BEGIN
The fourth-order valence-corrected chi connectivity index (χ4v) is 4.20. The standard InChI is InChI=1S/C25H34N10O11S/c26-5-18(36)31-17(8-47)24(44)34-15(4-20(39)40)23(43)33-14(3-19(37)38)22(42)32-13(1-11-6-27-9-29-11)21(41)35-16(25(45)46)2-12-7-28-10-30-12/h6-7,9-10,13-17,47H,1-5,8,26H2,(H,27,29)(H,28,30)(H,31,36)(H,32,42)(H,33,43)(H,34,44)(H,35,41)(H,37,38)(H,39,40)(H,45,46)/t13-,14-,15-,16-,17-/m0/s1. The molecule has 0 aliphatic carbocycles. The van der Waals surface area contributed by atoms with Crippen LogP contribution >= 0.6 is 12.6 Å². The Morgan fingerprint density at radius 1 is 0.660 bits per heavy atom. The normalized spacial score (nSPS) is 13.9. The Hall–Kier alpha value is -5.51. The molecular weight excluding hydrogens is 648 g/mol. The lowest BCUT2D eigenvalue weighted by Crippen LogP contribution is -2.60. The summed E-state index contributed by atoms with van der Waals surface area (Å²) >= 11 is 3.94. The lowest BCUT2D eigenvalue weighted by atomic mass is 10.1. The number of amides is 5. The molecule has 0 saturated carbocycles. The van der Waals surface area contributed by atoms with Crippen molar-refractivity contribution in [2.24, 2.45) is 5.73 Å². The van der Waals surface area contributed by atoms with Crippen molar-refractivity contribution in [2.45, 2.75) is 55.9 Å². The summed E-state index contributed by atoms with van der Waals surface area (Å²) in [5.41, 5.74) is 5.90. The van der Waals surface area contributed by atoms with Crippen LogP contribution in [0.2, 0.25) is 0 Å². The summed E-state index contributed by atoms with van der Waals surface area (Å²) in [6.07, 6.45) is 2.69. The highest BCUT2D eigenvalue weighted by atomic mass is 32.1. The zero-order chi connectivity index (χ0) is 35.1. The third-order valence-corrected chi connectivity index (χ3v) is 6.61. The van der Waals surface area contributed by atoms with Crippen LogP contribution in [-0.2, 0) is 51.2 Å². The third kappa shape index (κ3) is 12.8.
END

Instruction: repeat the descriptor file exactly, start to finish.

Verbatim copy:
The fourth-order valence-corrected chi connectivity index (χ4v) is 4.20. The standard InChI is InChI=1S/C25H34N10O11S/c26-5-18(36)31-17(8-47)24(44)34-15(4-20(39)40)23(43)33-14(3-19(37)38)22(42)32-13(1-11-6-27-9-29-11)21(41)35-16(25(45)46)2-12-7-28-10-30-12/h6-7,9-10,13-17,47H,1-5,8,26H2,(H,27,29)(H,28,30)(H,31,36)(H,32,42)(H,33,43)(H,34,44)(H,35,41)(H,37,38)(H,39,40)(H,45,46)/t13-,14-,15-,16-,17-/m0/s1. The molecule has 0 aliphatic carbocycles. The van der Waals surface area contributed by atoms with Crippen LogP contribution >= 0.6 is 12.6 Å². The Morgan fingerprint density at radius 1 is 0.660 bits per heavy atom. The normalized spacial score (nSPS) is 13.9. The Hall–Kier alpha value is -5.51. The molecular weight excluding hydrogens is 648 g/mol. The lowest BCUT2D eigenvalue weighted by Crippen LogP contribution is -2.60. The summed E-state index contributed by atoms with van der Waals surface area (Å²) >= 11 is 3.94. The lowest BCUT2D eigenvalue weighted by atomic mass is 10.1. The number of amides is 5. The molecule has 0 saturated carbocycles. The van der Waals surface area contributed by atoms with Crippen molar-refractivity contribution in [2.24, 2.45) is 5.73 Å². The van der Waals surface area contributed by atoms with Crippen molar-refractivity contribution in [2.45, 2.75) is 55.9 Å². The summed E-state index contributed by atoms with van der Waals surface area (Å²) in [5.41, 5.74) is 5.90. The van der Waals surface area contributed by atoms with Crippen LogP contribution in [0.2, 0.25) is 0 Å². The summed E-state index contributed by atoms with van der Waals surface area (Å²) in [6.07, 6.45) is 2.69. The highest BCUT2D eigenvalue weighted by atomic mass is 32.1. The zero-order chi connectivity index (χ0) is 35.1. The third-order valence-corrected chi connectivity index (χ3v) is 6.61. The van der Waals surface area contributed by atoms with Crippen LogP contribution in [-0.2, 0) is 51.2 Å². The third kappa shape index (κ3) is 12.8.